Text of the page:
17 MARCH 2004

Lá fhéile Pádraig faoi shona do Ghaeil tríd an domhain agus beannachtaí na féile orthu go léir.

It is my very great pleasure on this our National Feastday to wish Irish people everywhere a very
happy and faith-filled St. Patrick’s Day. All over the world today, Irish men and women, and
those who claim Irish descent, will gather to celebrate their identity and their heritage.

Patrick – Ambassador for God

The first time Irish emigrants came together to celebrate St. Patrick’s Day, according to historians,
was on 17 March, 1737 in Boston. Over the centuries it has grown into an international celebration
of Irish culture and identity. Today, Manhattan will come to a standstill and the white line in
the middle of Fifth Avenue will be painted green. The occasion affords the opportunity to
celebrate “being Irish.” Amidst the music, parades and merriment, the real focus of the
celebration may become lost. 17 March is the anniversary of St. Patrick’s death. We join
together today not just to celebrate Irish culture and identity, but also to remember the man
who described himself as an ambassador for God and who prayed that it might never happen that
he (Patrick) should lose the people which God had won for himself at the end of the earth.
Today we honour a man who nurtured and spread Christianity throughout our native land – setting
down a strong foundation by building on the solid rock of steadfast faith.

Patrick and Europe

Scholars tell us that Christianity had already taken root before Patrick’s arrival in Ireland.
There is evidence that missionaries like Declan of Ardmore preceded Patrick. However, there is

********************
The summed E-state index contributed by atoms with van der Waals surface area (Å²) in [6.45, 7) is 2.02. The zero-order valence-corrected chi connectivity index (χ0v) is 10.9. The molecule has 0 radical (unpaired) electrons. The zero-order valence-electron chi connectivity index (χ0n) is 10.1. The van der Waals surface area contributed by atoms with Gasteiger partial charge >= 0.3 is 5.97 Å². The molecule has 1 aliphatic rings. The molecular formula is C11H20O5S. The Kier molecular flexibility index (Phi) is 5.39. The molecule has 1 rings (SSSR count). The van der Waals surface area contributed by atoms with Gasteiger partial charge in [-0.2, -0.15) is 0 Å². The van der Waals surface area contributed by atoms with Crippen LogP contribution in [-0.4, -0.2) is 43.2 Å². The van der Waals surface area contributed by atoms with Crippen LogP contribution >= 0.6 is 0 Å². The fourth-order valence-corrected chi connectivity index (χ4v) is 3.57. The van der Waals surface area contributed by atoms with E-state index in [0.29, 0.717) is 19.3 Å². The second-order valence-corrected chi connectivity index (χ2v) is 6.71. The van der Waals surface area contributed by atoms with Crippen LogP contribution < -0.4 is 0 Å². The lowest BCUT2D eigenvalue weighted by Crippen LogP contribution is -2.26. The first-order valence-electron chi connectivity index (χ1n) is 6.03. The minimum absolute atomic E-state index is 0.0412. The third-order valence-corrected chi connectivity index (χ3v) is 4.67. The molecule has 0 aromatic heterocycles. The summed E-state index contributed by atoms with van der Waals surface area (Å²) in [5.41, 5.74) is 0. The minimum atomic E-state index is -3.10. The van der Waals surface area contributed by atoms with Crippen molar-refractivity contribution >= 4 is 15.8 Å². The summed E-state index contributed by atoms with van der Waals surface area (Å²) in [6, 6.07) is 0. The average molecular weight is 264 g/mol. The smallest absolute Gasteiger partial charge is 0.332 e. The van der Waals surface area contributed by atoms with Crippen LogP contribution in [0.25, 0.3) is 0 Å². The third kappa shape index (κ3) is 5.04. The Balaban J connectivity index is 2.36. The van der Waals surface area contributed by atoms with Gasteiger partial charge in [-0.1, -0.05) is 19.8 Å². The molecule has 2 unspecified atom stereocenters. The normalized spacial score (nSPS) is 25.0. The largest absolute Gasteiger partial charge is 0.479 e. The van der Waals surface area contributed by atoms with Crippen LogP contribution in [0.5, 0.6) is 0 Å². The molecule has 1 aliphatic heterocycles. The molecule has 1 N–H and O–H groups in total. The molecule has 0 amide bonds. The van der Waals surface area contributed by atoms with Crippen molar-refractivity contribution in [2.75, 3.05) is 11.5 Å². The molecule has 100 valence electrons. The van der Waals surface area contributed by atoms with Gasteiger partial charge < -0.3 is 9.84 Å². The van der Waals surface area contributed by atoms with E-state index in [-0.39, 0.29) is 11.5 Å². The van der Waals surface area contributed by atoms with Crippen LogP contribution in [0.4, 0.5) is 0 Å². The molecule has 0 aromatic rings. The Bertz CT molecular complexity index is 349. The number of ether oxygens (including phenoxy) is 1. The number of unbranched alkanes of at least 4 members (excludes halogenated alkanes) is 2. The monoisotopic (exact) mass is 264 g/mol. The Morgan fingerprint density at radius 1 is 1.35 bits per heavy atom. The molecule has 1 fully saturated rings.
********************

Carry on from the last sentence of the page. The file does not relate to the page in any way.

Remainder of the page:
no doubt that Patrick kindled a flickering flame and turned it into a blazing fire. Whether he
banished the snakes from Ireland or confronted druids on the Hill of Tara matters little! His
achievement as a preacher of faith in Jesus Christ in Ireland made Christianity on this island
a living force that has never been extinguished. By spreading the Christian faith to the pagan
Irish, Patrick linked Ireland, a remote island on the periphery of a crumbling Roman Empire,
to mainland Europe. By taking Ireland into the Christian world, Patrick forged new bonds and
links, which, thankfully, have endured to the present day. Spreading a knowledge of Latin
throughout Ireland, Patrick enabled the people of Ireland to participate in the life of Europe.
This paved the way for the early Irish Church to seek out missionary paths in later centuries
and so contributed hugely to the development of faith and culture in mainland Europe. It is
therefore appropriate then that come May 1st, the formal entry of the ten EU accession states
from Central and Eastern Europe will be signed into law here in Ireland. Patrick was one for
breaking down barriers. Though borders were ever transient in fifth century Europe, Patrick’s
message is one of pushing back frontiers.